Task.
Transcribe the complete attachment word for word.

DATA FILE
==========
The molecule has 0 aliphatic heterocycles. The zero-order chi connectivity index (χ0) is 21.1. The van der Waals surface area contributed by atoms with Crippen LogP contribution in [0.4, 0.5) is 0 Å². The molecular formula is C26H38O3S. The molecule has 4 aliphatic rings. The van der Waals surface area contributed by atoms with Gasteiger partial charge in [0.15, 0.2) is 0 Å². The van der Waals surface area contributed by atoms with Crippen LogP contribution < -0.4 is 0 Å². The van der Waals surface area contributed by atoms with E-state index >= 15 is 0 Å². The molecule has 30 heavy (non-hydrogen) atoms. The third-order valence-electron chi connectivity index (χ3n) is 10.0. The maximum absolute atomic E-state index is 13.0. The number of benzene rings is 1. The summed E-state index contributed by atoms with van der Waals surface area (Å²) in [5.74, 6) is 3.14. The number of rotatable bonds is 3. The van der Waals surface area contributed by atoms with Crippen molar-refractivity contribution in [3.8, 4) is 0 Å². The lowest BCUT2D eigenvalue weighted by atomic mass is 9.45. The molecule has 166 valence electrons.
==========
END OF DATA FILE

The molecule has 0 aliphatic heterocycles. The zero-order chi connectivity index (χ0) is 21.1. The van der Waals surface area contributed by atoms with Crippen LogP contribution in [0.4, 0.5) is 0 Å². The molecular formula is C26H38O3S. The molecule has 4 aliphatic rings. The van der Waals surface area contributed by atoms with Gasteiger partial charge in [0.15, 0.2) is 0 Å². The van der Waals surface area contributed by atoms with Crippen LogP contribution < -0.4 is 0 Å². The van der Waals surface area contributed by atoms with E-state index >= 15 is 0 Å². The molecule has 30 heavy (non-hydrogen) atoms. The third-order valence-electron chi connectivity index (χ3n) is 10.0. The maximum absolute atomic E-state index is 13.0. The number of benzene rings is 1. The summed E-state index contributed by atoms with van der Waals surface area (Å²) in [5.74, 6) is 3.14. The number of rotatable bonds is 3. The van der Waals surface area contributed by atoms with Crippen molar-refractivity contribution in [3.8, 4) is 0 Å². The lowest BCUT2D eigenvalue weighted by atomic mass is 9.45. The molecule has 166 valence electrons.